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Nobody said anything about going tubeless. I have a ghetto tubeless set up on my mountain bike with Stan's sealant and It has worked great for avoiding pinch flats. Is there a reason why that kind of setup is not practical on a cross bike? I have been thinking about doing it.
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Old 08-15-11, 10:06 PM
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It would be great to run tubeless, sure but the riding properties of tubulars for cross is unmatched. If you are willing to go through the trouble of tubeless just go tubular. It is unpredictable even with rims that are made specifically tubeless ready to have it all work without fuss. All the professionals swear by tubulars over any clincher setup including tubeless for a reason. The construction of the tubular rim and tire is different offering better characteristics of handling, feel, speed and durablilty.

Handling & Feel- Tubulars have flexible sidewalls so the tread can remain in contact with the ground better

Speed- Tubulars are lighter

Durability- tubular rims do not have the sidewalls sticking out but instead have a completely inclosed box. Bottoming out on any clincher is often going to leave dents.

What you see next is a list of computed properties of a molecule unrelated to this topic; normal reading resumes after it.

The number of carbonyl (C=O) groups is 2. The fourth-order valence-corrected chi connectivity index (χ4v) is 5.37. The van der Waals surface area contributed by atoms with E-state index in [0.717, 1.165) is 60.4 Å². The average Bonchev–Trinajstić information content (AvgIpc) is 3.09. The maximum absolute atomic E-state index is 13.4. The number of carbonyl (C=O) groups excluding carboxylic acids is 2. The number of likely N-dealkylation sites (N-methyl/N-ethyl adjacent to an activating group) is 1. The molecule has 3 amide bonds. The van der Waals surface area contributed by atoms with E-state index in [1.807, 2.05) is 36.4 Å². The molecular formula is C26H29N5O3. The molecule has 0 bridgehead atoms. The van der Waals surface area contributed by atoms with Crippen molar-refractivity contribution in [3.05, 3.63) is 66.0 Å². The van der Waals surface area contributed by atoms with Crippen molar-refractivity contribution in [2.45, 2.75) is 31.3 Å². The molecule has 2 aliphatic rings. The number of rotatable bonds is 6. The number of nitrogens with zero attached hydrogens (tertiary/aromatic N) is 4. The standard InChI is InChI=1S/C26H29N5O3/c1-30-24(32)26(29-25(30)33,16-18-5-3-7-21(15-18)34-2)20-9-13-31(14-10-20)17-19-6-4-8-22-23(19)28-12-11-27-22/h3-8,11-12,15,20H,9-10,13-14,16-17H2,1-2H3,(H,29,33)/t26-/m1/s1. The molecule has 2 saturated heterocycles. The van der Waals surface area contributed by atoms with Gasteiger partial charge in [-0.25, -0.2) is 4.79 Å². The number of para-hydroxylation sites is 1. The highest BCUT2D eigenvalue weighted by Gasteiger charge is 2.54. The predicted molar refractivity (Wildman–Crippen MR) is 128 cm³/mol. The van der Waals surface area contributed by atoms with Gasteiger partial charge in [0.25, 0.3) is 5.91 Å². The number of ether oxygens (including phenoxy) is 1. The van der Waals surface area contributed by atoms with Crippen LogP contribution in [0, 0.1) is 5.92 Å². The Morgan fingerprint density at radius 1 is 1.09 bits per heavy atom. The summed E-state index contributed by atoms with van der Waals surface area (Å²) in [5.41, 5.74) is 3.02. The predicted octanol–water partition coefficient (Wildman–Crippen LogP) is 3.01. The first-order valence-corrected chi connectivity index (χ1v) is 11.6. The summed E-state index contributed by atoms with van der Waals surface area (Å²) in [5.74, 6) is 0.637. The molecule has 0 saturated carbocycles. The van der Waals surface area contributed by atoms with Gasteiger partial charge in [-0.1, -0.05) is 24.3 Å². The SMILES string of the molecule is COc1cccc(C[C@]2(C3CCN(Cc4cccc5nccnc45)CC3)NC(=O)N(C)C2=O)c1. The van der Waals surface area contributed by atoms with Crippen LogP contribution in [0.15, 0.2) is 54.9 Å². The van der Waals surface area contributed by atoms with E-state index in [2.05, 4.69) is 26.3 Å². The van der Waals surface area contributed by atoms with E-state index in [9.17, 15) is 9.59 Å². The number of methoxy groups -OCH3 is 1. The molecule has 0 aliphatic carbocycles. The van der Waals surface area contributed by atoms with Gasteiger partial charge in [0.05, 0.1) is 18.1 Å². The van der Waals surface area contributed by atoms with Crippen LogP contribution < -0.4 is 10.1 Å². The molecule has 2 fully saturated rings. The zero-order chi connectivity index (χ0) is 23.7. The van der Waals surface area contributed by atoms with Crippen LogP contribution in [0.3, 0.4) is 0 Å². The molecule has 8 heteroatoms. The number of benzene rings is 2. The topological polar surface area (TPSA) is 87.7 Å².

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Old 08-24-11, 11:51 PM
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Here is my take on tubulars, tubeless and clinchers. Take it for what you think it is worth.

Clinchers - Use the wheels you have, pay as little as $35 per tire and patch your tubes. Pit wheels are cheap and you can use any old set. You can feel like a bad ass with pit wheels and be ready to go the next day with patched tubes.

Tubular - all tubular riders (including many who don't pay for heir own tires (i.e. - high level pros) and others) will tell you they are the most awesomest invention since sliced bread. Tubulars go for over $70 a tire. I had a team mate who punctured two tubies in two races in one weekend, $150 dollars and a lot of glue drying time (he was brave enough to glue his own tires...are you?) later and he was back out 2 weeks later.

Tubeless - great until you burp 'em. But you will be good to go tomorrow with more sealant.

Th OP was talking about using his TOURING bike to see if he liked 'cross. Recommending tubular wheels is completely outside what this guy wants and/or needs.